Ant or Lion? Which would win in a fight? How about all of the ants Vs all of the lions?
Zoom forward 100 years – how about a swarm of nanobots Vs a Transformer robot?
There is a concept in ecology called the Biomass Pyramid. It is a visual representation of the mass or productivity at each level of a trophic system. The apex predator group, like lions, require considerably more biomass at the bottom of a pyramid to support it.
Furthermore, it’s a pyramid because there is considerable energy loss as we move up through the pyramid, it is inefficient.
Now come back to the present – What about your organisation, and let’s think about information rather than biomass – Does the boardroom beat the shop floor? Which has more collective knowledge?
You could draw a similar pyramid for your organisation with the customers at the ‘Producer’ level and external facing employees just above that perhaps. The boardroom would be at the tip of the pyramid. The vast majority of the information and decisions are happening down at the low level, not in the boardroom.
The efficiency point holds up too, as information travels up the pyramid there is an efficiency loss; there is loss of data granularity, currency, and loss of meaning. The trip back down of the pyramid with decisions is equally inefficient; the Chinese whispers effect.
In fact, the vast majority of information and decisions in any organisation are taken at the ‘lower’ levels of an organisation.
Takeaway 1: Your Business Information should focus on information and decisions at the lowest organisational levels
How Do you Do This
So how do you optimise behaviours at the lowest level so that information and actions are optimal? The first thing to recognise is that behaviour and the way information is exchanged changes with the trophic level. In the environment top level organisms have large brains and are typically considered to be conscious, they also tend to collaborate in relatively small sophisticated social communities.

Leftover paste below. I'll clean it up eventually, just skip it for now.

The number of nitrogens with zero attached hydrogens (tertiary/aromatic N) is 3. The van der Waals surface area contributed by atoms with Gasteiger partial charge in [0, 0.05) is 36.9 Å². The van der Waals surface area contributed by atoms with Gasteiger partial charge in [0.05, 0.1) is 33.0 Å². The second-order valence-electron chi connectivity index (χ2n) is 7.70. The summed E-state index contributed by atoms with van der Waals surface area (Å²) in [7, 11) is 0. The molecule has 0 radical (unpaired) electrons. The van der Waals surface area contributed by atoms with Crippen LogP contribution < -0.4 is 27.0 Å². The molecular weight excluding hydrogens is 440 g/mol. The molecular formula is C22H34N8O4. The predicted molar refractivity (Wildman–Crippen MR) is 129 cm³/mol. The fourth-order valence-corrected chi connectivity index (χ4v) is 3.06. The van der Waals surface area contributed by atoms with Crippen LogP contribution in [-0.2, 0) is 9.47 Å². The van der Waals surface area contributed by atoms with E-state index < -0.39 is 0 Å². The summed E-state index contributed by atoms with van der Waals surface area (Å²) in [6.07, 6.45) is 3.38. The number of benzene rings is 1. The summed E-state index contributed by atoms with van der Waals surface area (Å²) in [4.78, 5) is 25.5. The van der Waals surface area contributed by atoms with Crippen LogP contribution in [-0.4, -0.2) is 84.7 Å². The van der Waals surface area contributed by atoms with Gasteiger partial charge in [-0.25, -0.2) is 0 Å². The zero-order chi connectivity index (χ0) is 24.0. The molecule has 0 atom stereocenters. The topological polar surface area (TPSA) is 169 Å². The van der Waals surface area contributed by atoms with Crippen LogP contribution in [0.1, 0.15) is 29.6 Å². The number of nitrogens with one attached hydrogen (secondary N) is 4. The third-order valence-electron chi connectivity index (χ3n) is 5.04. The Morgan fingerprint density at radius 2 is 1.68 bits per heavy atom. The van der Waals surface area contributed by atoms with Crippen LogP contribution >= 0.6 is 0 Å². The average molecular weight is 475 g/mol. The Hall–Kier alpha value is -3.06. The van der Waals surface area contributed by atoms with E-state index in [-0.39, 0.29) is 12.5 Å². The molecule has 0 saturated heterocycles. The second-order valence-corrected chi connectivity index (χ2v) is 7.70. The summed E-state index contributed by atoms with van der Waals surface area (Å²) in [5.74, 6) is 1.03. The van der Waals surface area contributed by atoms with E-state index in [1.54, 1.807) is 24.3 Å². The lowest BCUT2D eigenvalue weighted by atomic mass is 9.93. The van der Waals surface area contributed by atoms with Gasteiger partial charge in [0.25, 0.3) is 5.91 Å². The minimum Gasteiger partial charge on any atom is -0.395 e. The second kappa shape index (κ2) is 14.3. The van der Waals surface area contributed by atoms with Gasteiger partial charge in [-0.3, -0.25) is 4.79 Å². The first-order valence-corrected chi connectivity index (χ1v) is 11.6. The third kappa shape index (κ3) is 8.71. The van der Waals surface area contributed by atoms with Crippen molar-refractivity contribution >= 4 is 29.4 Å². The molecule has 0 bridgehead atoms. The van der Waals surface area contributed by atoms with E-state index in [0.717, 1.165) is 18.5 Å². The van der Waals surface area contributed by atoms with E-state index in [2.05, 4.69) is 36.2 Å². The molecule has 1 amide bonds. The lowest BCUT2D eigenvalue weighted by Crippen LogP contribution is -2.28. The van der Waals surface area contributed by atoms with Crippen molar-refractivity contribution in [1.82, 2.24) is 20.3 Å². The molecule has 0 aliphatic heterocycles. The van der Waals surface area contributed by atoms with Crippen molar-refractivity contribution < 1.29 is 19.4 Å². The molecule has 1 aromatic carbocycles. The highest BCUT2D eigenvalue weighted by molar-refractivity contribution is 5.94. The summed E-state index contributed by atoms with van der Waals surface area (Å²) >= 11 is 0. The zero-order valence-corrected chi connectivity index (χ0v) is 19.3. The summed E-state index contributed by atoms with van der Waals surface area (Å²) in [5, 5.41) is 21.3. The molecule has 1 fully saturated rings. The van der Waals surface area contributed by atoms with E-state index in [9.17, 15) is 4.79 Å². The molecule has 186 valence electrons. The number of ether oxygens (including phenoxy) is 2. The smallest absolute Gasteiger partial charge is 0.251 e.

At the lower levels the communities are larger, a colony or a forest, and the individual entities are less sophisticated and are maybe even not sentient, flora for example. However – this doesn’t mean that highly optimised decisions are not taken continually – look at bee colonies and the seasonal pollination cycle for example.
The analogy holds to a business organisation – those at the top have, if not bigger brains, more experience and knowledge of the business.
Takeaway 2: Information exchange and group behaviour are different at different organisational levels
I’m fascinated by the efficient problem solving that natural systems exhibit and the complexity that emerges. I don’t think this is confined to nature but it is also exhibited in economies and human social constructs – the internet or a business for example.
As Bonabeau Théraulaz put it in ‘Swarm Smarts’ in Scientific American (1);
“Each insect in a colony seems to have its own agenda, and yet the group as a whole appears to be highly organized”
Swarming is an example of emergent complexity, it’s a collective behaviour demonstrated by a group of similar animals to achieve a common objective. As a more abstract definition I like that given by Wikipedia:
“Swarm behaviour is the collective motion of a large number of self-propelled entities…. From the perspective of the mathematical modeller, it is an emergent behaviour arising from simple rules that are followed by individuals and does not involve any central coordination.”
Twitter demonstrates swarm behaviour. The emergent complexity of the internet has led people to speculate on whether the Internet is actually conscious and most would agree that it demonstrates intelligence.